While the ideal footwear for horseback riding is a western riding boot, other options will work just as well for your trail riding experience. The key components for safe footwear include closed toes, sturdy materials, and correct fit. Some good examples include tennis shoes or lightweight hiking boots. Avoid shoes like sandals, boots with “chunky” soles, or slipper-type shoes that lack full coverage/support. If shoes are poor fitting or have overly thick soles, there is a higher risk of getting your foot stuck in the stirrup. In an emergency where you may need to dismount quickly, this can lead to a scary incident. Open-toed shoes pose a risk of serious injury to your foot if a horse steps on it while you are standing on the ground. On a trail ride, you may also experience riding through tall grass or brush, which can injure feet not completely covered. The best footwear for riding offers solid support and a slight heel. The slight heel helps to protect your foot from sliding all the way through the stirrup, causing the rider to get stuck in an emergency. Figures 1–7 show examples of bad, better, and best options for footwear.

Poor fitting, non-covering, open-toed, thick soles (platform-type shoes).
Thick-Soled Boot

Figure 1. Thick-Soled Boot

Open-Toed Sandal

Figure 2. Open-Toed Sandal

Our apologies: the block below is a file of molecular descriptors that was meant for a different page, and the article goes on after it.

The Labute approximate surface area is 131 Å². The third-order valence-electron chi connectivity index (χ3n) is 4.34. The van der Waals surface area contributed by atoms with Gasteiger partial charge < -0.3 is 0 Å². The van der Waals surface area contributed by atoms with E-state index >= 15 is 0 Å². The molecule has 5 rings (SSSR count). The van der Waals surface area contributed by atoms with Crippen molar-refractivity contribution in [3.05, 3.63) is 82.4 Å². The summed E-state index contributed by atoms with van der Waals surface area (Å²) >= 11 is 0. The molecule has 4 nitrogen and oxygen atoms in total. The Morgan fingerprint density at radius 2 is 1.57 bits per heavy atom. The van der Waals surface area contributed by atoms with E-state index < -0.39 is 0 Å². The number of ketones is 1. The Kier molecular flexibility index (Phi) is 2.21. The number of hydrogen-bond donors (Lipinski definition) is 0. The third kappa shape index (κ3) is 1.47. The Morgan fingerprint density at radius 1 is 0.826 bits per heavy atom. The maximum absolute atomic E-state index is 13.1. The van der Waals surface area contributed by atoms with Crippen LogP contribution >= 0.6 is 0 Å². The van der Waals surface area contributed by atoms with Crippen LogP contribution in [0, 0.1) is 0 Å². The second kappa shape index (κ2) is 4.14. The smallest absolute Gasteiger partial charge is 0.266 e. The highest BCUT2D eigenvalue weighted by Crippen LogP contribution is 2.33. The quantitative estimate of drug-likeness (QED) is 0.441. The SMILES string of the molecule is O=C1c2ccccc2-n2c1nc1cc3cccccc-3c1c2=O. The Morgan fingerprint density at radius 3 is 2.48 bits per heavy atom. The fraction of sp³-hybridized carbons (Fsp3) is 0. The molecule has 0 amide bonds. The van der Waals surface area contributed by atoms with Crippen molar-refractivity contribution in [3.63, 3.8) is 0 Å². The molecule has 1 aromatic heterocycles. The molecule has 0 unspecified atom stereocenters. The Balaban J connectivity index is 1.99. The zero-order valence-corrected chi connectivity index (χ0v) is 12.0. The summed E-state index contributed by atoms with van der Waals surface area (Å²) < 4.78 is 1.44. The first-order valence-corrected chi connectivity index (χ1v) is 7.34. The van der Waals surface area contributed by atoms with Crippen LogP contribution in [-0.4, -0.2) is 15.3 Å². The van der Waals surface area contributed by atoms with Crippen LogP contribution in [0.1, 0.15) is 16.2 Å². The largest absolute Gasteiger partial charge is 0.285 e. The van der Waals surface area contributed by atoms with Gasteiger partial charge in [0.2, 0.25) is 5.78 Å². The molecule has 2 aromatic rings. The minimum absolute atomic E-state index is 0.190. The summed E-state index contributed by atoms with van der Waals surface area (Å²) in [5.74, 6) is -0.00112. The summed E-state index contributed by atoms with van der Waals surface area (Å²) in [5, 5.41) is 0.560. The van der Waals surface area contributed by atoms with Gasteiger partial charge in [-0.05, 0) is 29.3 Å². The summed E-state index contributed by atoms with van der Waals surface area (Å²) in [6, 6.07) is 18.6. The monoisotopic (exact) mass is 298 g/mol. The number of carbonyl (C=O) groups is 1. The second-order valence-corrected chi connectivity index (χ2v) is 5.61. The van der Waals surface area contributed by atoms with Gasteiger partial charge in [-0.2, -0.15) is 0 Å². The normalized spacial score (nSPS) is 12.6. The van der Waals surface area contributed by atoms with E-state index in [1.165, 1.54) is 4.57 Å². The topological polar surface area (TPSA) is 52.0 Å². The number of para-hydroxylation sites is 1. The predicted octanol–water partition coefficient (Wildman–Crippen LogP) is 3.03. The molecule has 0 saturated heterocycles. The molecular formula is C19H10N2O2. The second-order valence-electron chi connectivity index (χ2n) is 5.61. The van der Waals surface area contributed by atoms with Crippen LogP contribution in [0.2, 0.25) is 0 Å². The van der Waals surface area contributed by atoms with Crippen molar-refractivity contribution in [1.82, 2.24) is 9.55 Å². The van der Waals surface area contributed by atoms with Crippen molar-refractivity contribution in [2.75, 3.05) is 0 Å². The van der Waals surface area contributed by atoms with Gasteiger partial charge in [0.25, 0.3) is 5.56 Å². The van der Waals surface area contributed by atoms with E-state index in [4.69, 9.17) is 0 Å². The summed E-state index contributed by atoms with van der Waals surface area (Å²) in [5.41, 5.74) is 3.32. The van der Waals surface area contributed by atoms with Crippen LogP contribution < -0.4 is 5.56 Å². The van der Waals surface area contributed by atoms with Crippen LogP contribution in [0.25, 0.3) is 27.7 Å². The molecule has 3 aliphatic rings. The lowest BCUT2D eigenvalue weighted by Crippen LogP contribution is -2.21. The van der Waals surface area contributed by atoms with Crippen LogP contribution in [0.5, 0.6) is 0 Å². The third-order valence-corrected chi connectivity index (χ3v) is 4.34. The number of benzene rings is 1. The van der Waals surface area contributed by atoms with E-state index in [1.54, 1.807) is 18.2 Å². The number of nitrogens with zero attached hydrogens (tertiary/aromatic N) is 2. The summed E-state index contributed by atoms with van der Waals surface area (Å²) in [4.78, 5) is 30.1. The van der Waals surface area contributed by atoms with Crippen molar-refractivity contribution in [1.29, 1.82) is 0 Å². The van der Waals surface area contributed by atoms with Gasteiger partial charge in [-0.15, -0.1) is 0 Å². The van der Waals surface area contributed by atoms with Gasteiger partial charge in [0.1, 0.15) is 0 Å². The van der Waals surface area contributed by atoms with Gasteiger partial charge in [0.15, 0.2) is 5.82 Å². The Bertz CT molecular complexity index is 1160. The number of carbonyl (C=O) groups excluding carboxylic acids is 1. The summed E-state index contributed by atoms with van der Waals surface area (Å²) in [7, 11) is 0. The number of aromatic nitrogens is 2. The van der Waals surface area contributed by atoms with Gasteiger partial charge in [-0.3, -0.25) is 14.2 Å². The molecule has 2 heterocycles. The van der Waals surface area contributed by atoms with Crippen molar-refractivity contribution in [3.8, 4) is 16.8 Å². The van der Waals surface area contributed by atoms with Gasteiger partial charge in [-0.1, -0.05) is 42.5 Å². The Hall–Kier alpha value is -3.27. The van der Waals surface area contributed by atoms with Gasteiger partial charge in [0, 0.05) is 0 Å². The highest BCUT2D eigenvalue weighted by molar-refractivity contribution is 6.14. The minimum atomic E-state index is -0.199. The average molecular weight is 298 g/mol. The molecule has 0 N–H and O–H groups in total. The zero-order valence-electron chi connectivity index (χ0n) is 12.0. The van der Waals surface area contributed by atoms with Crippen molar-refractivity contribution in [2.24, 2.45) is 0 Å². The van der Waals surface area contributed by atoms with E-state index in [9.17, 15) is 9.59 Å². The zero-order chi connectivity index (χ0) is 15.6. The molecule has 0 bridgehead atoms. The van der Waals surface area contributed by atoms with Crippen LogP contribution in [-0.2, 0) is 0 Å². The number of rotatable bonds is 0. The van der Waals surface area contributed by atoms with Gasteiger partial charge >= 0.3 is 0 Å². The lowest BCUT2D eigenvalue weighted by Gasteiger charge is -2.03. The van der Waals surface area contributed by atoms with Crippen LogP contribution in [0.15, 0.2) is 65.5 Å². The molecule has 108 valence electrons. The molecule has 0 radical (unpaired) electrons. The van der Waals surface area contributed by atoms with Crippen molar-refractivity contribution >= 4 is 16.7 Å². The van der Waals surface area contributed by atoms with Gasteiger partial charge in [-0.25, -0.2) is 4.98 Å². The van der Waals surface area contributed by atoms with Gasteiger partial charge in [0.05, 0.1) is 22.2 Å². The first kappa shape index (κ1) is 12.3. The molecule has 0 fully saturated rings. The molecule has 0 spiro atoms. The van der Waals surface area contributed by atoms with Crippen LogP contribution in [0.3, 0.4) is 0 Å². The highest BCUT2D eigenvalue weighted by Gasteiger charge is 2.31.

Thinner soles, supportive materials, close-toed.
Athletic Shoe

Figure 3. Athletic Shoe

Closed-Toed Sandal

Figure 2. Casual, Closed-Toed Shoe

Lace-up, slight heel, ankle support, or western boot.
Lace-up Boot

Figure 5. Lace-up Boot

Hiking Boot

Figure 6. Hiking Boot

Western Boot

Figure 7. Western Boot


When selecting appropriate clothing for a trail ride, pants should be made of sturdy material and well-fitted without extra adornments, pockets, or decorations (e.g., decorative bling, pocket loops). They should also be full length. When trail riding, it is common to ride in areas with trees or brush that can easily snag on clothing. Loose-fitting and thin material can pose a risk of injury or getting stuck. The best material option for pants is denim, canvas, or heavy cotton. Try to avoid riding in items such as shorts, leggings, or silky materials. Jeans with additional adornments, chains, or decorative holes or fraying can also pose a risk for exposure, discomfort, or injury from passing trees.